Thursday, April 28, 2011
Thinking about making stuff
Lately, I've been drawing with a ballpoint pen. I'd rather forgotten how expressive a tool this everyday pen is. They're everywhere, but the only thing I've done with an ordinary ballpoint pen for who-knows-how-long is fill out forms, write checks, and scribble grocery lists (and for many people, all these things are now done by computer or on PDAs).
When I was still in school, I used to doodle with a ballpoint pen in class. I'd forgotten one little flaw that even the best ballpoint pens have - they sometimes leave an unwanted blob of ink on the page.
I've got a bunch of drawings with blobs and smears on them. At first I thought I should rethink how infatuated with this ubiquitous pen I'd become. Then, I decided I liked the mark of this inherently fallible tool. I wondered if any of the computer drawing programs had some sort of filter that automatically puts smears and blobs on one's artwork. If so, they should, or perhaps not, for this is what makes human art so wonderful.
I have always been a bit mystified by photo-realistic art. What's the point, besides the craftsmanship? If one wants a photographic image, it seems to me that a camera is the best tool.
I don't understand the allure of photo-realistic portraiture in particular. The ability that a human being has to be able to capture the essence of another human being with the few lines and/or little detail is much more remarkable. What is it that one sees or senses when one does this? Frankly, even though I've done many portraits in my life, and been quite sparing in detail, I have never really known what it is that I'm "getting" that makes them work. I know it when I feel it. Others can see it. Yes, it looks like Jane or Joe or Johnny, but with that little detail, why or how can it?
I do not think a computer can do this, nor can a camera. That is one reason I like it.
When computers (and other technology) can outpace us in so many things, we need to turn to that which makes us human. Our fallibility is indeed one of these things. The blob from the pen, or the imperfect line that I render, no matter how precisely I draw, that is what shows my humanity.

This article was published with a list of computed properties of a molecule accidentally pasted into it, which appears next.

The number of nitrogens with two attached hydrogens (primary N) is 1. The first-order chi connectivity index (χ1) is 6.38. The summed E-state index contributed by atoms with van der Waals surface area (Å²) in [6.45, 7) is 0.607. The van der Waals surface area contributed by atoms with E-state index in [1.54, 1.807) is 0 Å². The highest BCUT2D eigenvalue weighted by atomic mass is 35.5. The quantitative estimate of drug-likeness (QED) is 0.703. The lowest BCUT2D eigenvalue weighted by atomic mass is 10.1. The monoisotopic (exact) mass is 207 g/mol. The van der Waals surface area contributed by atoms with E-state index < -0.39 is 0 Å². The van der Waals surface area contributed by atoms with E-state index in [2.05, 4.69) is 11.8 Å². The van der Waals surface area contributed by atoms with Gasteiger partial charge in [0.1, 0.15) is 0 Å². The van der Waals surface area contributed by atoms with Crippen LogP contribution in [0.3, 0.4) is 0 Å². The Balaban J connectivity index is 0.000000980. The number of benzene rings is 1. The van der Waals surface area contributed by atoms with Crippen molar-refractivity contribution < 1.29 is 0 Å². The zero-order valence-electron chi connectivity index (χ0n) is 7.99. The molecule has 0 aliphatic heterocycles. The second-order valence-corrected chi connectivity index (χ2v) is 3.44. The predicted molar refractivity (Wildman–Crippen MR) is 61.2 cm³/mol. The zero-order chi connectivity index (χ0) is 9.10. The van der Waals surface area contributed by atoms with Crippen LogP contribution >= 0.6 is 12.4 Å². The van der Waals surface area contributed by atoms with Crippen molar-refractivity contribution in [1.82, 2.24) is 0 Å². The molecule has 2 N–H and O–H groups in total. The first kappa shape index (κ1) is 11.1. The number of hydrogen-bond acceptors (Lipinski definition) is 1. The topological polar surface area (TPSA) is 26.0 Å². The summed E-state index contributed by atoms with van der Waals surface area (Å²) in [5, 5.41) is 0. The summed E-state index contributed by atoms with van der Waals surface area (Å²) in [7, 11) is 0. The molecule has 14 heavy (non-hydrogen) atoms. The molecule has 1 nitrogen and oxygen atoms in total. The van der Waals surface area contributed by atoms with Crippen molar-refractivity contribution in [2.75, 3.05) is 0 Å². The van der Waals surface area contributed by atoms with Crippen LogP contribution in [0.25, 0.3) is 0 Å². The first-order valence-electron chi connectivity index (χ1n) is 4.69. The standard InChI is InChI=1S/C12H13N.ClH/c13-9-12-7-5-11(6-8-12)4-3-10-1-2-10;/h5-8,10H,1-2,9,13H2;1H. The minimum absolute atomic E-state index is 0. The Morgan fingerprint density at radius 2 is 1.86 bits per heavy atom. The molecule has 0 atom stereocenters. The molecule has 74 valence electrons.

I've noticed that I get the most compliments on the handknit sweaters I wear that are the least well knit, or are knit with the lowliest yarns. They say "hand made," and I think that feels as comforting as the smell of home baked apple pie.
Years ago, I saw a sci-fi movie where some folks were tattooed by laser. That day will come, and it will be a shame. Besides the human contact aspect of being tattooed, a tattoo is never perfect, and it challenges the wearer to live with its imperfection. It's a reminder, though perhaps not articulated or felt, to live with our own imperfections.
As I've been writing nearly feverishly about psychiatric topics in the last few days, I'll end this post with more about that. In 1999, Peter Kramer wrote, " Since you live only once, why not do it as a blond? Why not as a peppy blond? . . . whatever the consensus, it is psychiatrists. . . who will be considered best qualified to modify cognition and personality in useful, attractive ways."
This may seem a bit of stretch from topic to topic, but I think it is not far off. Striving to be "perfect" human beings is striving to be not human. Additionally, who decides what the model of perfection is?
In recent years we have been told that studies show we favor symmetry in facial features. Well, I do not (see Silly Things for proof). Are folks like me who find Adrien Brody attractive abnormal and in need of fixing?
I'd rather not be a perky blonde. I generally do not find perky blondes to be all that interesting. I like chipped hand painted old furniture, handmade clothes, and home cooked meals. All these things are imperfect, and absolutely perfect in their imperfection, just like human beings.
Image note: The ratty sweater made from cheap (but 100% wool) yarn that everyone loves (including me).